Burden of Road Traffic Injuries in Tanzania: One-Year Prospective Study of Consecutive Patients in 13 Multilevel Health Facilities

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Burden of Road Traffic Injuries in Tanzania: One-Year Prospective Study of Consecutive Patients in 13 Multilevel Health Facilities


JournalEmergency Medicine International
Article typeJournal research article – Clinical research
Publication date – Nov – 2021
Authors – Hendry R. Sawe, Sveta Milusheva, Kevin Croke, Saahil Karpe, Meyhar Mohammed, Juma A. Mfinanga
Keywordshealth facilities, road traffic injuries, Tanzania, Trauma registry
Open access – Yes
SpecialityEmergency surgery, Trauma surgery
World region Eastern Africa
Country: Tanzania
Language – English
Submitted to the One Surgery Index on November 16, 2021 at 3:14 am
Abstract:

Background. Road traffic injuries (RTIs) pose a severe public health crisis in Sub-Saharan Africa (SSA) and specifically in Tanzania, where the mortality due to RTIs is nearly double the global rate. There is a paucity of RTI data in Tanzania to inform evidence-based interventions to reduce the incidence and improve care outcomes. A trauma registry was implemented at 13 health facilities of diverse administrative levels in Tanzania. In this study, we characterize the burden of RTIs seen at these health facilities. Methods. This was a one-year prospective descriptive study utilizing trauma registry data from 13 multilevel health facilities in Tanzania from 1 October 2019 to 30 September 2020. We provide descriptive statistics on patient demographics; location; share of injury; nature, type, and circumstances of RTI; injury severity; disposition; and outcomes. Results. Among 18,553 trauma patients seen in 13 health facilities, 7,416 (40%) had RTIs. The overall median age was 28 years (IQR 22–38 years), and 79.3% were male. Most road traffic crashes (RTC) occurred in urban settings (68.7%), involving motorcycles (68.3%). Motorcyclists (32.9%) were the most affected road users; only 37% of motorcyclists wore helmets at the time of the crash. The majority (88.2%) of patients arrived directly from the site, and 49.0% used motorized (two- or three-) wheelers to travel to the health facility. Patients were more likely to be admitted to the ward, taken to operating theatre, died at emergency unit (EU), or referred versus being discharged if they had intracranial injuries (27.8% vs. 3.7%; ), fracture of the lower leg (18.9% vs. 6.4%; ), or femur fracture (12.9% vs. 0.4%; ). Overall, 36.1% of patients were admitted, 10.6% transferred to other facilities, and mortality was 2%. Conclusions. RTCs are the main cause of trauma in this setting, affecting mostly working-age males. These RTCs result in severe injuries requiring hospital admission or referral for almost half of the victims. Motorcyclists are the most affected group, in alignment with prior studies. These findings demonstrate the burden of RTCs as a public health concern in Tanzania and the need for targeted interventions with a focus on motorcyclists.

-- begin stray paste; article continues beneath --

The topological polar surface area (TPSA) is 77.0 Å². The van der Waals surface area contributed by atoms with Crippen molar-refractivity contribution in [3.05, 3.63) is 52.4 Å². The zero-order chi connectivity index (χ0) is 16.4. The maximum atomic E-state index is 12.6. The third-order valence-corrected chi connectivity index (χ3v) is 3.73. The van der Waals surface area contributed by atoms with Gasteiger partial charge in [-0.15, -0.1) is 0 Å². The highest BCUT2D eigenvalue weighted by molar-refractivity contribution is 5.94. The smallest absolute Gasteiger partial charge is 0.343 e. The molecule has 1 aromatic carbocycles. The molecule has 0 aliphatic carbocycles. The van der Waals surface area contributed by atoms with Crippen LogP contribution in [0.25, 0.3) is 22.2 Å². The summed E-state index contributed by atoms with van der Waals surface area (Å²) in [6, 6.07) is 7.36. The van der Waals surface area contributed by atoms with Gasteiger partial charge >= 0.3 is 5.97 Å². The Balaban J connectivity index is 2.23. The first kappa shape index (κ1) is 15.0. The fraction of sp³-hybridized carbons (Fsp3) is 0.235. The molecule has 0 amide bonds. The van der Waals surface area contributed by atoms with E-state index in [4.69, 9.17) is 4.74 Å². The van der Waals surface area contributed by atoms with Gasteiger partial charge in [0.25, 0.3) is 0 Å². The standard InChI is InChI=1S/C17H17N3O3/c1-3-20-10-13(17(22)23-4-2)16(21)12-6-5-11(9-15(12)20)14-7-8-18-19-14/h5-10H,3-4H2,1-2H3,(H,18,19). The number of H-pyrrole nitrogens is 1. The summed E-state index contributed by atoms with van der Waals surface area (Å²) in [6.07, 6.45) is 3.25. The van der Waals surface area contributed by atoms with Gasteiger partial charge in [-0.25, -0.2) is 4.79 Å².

OSI Number – 21345

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